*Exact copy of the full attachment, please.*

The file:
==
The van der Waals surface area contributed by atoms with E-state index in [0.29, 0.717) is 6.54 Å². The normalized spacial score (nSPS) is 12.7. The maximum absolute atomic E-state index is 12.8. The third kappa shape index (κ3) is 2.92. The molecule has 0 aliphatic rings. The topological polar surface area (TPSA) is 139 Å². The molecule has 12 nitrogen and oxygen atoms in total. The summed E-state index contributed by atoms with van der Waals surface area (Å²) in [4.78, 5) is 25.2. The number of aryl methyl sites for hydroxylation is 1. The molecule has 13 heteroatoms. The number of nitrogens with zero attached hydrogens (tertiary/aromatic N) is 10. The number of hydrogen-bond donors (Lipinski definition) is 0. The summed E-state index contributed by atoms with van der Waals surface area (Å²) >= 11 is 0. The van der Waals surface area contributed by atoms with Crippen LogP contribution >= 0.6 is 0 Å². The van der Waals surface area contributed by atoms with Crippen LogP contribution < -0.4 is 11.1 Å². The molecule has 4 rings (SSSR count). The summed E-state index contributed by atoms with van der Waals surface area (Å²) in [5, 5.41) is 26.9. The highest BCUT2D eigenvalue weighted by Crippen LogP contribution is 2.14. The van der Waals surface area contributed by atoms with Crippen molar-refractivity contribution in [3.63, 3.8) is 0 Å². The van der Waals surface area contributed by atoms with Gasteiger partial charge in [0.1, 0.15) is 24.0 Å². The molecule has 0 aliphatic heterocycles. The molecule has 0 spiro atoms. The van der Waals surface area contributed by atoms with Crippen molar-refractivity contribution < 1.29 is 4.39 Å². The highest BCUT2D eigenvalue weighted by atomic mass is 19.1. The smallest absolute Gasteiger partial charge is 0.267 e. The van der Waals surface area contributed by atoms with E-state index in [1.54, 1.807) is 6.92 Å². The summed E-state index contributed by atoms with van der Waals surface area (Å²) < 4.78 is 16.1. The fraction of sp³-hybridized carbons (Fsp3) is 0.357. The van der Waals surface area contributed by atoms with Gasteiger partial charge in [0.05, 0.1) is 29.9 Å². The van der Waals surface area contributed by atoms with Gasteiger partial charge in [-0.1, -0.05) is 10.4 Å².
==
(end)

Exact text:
The van der Waals surface area contributed by atoms with E-state index in [0.29, 0.717) is 6.54 Å². The normalized spacial score (nSPS) is 12.7. The maximum absolute atomic E-state index is 12.8. The third kappa shape index (κ3) is 2.92. The molecule has 0 aliphatic rings. The topological polar surface area (TPSA) is 139 Å². The molecule has 12 nitrogen and oxygen atoms in total. The summed E-state index contributed by atoms with van der Waals surface area (Å²) in [4.78, 5) is 25.2. The number of aryl methyl sites for hydroxylation is 1. The molecule has 13 heteroatoms. The number of nitrogens with zero attached hydrogens (tertiary/aromatic N) is 10. The number of hydrogen-bond donors (Lipinski definition) is 0. The summed E-state index contributed by atoms with van der Waals surface area (Å²) >= 11 is 0. The van der Waals surface area contributed by atoms with Crippen LogP contribution >= 0.6 is 0 Å². The van der Waals surface area contributed by atoms with Crippen LogP contribution < -0.4 is 11.1 Å². The molecule has 4 rings (SSSR count). The summed E-state index contributed by atoms with van der Waals surface area (Å²) in [5, 5.41) is 26.9. The highest BCUT2D eigenvalue weighted by Crippen LogP contribution is 2.14. The van der Waals surface area contributed by atoms with Crippen molar-refractivity contribution in [3.63, 3.8) is 0 Å². The van der Waals surface area contributed by atoms with Gasteiger partial charge in [0.1, 0.15) is 24.0 Å². The molecule has 0 aliphatic heterocycles. The molecule has 0 spiro atoms. The van der Waals surface area contributed by atoms with Crippen molar-refractivity contribution < 1.29 is 4.39 Å². The highest BCUT2D eigenvalue weighted by atomic mass is 19.1. The smallest absolute Gasteiger partial charge is 0.267 e. The van der Waals surface area contributed by atoms with E-state index in [1.54, 1.807) is 6.92 Å². The summed E-state index contributed by atoms with van der Waals surface area (Å²) < 4.78 is 16.1. The fraction of sp³-hybridized carbons (Fsp3) is 0.357. The van der Waals surface area contributed by atoms with Gasteiger partial charge in [0.05, 0.1) is 29.9 Å². The van der Waals surface area contributed by atoms with Gasteiger partial charge in [-0.1, -0.05) is 10.4 Å².